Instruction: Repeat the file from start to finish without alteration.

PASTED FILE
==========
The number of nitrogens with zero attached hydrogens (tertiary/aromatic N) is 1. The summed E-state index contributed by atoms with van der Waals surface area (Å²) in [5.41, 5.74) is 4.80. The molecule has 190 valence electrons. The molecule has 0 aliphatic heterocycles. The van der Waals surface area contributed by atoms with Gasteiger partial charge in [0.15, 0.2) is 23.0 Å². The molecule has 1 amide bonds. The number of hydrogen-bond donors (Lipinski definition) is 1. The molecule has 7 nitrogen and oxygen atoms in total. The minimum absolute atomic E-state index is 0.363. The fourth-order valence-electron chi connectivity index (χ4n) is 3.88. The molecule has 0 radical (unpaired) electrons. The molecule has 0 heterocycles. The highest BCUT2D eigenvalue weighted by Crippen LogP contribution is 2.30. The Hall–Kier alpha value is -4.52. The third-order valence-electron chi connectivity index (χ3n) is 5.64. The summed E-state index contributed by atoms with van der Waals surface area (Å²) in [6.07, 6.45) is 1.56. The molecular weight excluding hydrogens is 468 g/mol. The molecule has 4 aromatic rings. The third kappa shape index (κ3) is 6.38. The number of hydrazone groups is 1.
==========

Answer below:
The number of nitrogens with zero attached hydrogens (tertiary/aromatic N) is 1. The summed E-state index contributed by atoms with van der Waals surface area (Å²) in [5.41, 5.74) is 4.80. The molecule has 190 valence electrons. The molecule has 0 aliphatic heterocycles. The van der Waals surface area contributed by atoms with Gasteiger partial charge in [0.15, 0.2) is 23.0 Å². The molecule has 1 amide bonds. The number of hydrogen-bond donors (Lipinski definition) is 1. The molecule has 7 nitrogen and oxygen atoms in total. The minimum absolute atomic E-state index is 0.363. The fourth-order valence-electron chi connectivity index (χ4n) is 3.88. The molecule has 0 radical (unpaired) electrons. The molecule has 0 heterocycles. The highest BCUT2D eigenvalue weighted by Crippen LogP contribution is 2.30. The Hall–Kier alpha value is -4.52. The third-order valence-electron chi connectivity index (χ3n) is 5.64. The summed E-state index contributed by atoms with van der Waals surface area (Å²) in [6.07, 6.45) is 1.56. The molecular weight excluding hydrogens is 468 g/mol. The molecule has 4 aromatic rings. The third kappa shape index (κ3) is 6.38. The number of hydrazone groups is 1.